Cooke tells us that TKK USA, Inc. v. Safety National Casualty Corp., 727 F.3d 782, 795 (7th Cir. 2013), has established that §5/155 regulates the conduct of federal litigation. We do not read it so. The district judge in TKK cited §5/155 in support of an award against an insurer that filed unnecessary and unreasonable papers. In contesting [*6] that award, the insurer did not rely on Shady Grove and its predecessors. Instead it argued that its litigation strategy had been reasonable. We agreed with the district court on that score, and by doing so we did not resolve an issue (the extent to which state law governs the conduct of federal litigation) that was neither briefed by the parties nor mentioned in the opinion.
It has long been understood that federal judges have a common-law power (sometimes called an inherent power) to impose sanctions on parties that needlessly run up the costs of litigation. See Chambers v. NASCO, Inc., 501 U.S. 32, 111 S. Ct. 2123, 115 L. Ed. 2d 27 (1991). The parties and the panel in TKK understandably did not focus on the source of law, when §5/155 and Chambers came to the same thing. But the district court in our case did not invoke Chambers or treat §5/155 as a doppelganger of the Chambers doctrine. Instead it penalized Jackson for failing to attach evidence to a document at the pleading stage.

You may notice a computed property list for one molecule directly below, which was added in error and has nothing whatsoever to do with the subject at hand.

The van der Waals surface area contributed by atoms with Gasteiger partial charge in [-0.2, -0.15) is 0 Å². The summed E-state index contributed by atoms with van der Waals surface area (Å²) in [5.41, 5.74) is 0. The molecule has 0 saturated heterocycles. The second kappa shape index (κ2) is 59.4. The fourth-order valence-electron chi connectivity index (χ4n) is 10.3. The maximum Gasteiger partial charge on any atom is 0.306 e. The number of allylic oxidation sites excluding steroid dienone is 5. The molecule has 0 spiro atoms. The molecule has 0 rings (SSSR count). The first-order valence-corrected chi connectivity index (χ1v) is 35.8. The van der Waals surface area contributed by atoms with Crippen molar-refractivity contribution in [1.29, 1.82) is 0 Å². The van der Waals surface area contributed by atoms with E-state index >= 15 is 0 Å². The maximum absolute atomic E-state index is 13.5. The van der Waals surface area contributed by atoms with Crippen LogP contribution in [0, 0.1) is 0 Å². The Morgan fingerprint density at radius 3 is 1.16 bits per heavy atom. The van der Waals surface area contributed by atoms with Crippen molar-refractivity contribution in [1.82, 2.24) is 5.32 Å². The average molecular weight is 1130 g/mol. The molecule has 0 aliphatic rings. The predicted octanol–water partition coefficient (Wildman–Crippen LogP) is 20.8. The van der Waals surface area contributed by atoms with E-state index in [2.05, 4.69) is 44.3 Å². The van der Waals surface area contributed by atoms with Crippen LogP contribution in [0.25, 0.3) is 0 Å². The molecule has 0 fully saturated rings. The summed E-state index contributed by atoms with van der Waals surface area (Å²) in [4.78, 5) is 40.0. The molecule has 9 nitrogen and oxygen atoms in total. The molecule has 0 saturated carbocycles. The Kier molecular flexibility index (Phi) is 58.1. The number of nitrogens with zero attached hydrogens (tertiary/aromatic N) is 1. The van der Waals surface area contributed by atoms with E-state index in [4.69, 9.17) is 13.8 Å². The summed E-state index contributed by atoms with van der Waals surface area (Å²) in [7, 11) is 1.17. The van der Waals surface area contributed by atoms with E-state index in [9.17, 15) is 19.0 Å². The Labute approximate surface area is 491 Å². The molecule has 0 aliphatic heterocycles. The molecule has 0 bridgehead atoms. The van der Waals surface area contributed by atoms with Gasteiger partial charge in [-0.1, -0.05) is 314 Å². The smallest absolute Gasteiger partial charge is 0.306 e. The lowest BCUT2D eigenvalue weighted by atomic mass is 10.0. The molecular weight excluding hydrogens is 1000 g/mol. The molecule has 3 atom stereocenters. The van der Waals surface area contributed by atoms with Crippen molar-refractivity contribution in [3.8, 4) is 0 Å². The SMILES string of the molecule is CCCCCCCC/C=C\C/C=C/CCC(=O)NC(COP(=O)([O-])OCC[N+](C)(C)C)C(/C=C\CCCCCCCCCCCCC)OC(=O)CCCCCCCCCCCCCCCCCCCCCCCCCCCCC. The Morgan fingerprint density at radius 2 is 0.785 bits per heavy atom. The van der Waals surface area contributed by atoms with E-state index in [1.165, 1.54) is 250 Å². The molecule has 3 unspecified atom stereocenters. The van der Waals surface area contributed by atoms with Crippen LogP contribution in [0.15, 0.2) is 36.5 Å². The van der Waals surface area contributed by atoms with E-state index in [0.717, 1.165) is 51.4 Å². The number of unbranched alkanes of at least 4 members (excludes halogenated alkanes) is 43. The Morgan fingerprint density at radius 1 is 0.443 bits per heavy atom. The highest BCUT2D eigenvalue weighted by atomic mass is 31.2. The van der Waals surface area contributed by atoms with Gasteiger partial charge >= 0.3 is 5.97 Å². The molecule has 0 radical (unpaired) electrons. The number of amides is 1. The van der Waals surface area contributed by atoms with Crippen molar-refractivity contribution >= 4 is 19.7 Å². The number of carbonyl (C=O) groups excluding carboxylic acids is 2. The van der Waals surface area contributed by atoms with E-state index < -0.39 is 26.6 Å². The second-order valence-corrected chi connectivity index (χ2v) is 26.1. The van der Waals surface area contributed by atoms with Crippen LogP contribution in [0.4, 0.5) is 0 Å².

The initial question should have been whether the Rules of Civil Procedure require a defendant to attach documents to a filing that opposes a plaintiff's request, under Rule 12(c), for judgment on the pleadings. The answer is no. Quite the contrary. Although attaching documents is permissible, the usual [*7] consequence is to defeat the motion and require the case to proceed to summary judgment. Rule 12(d) reads: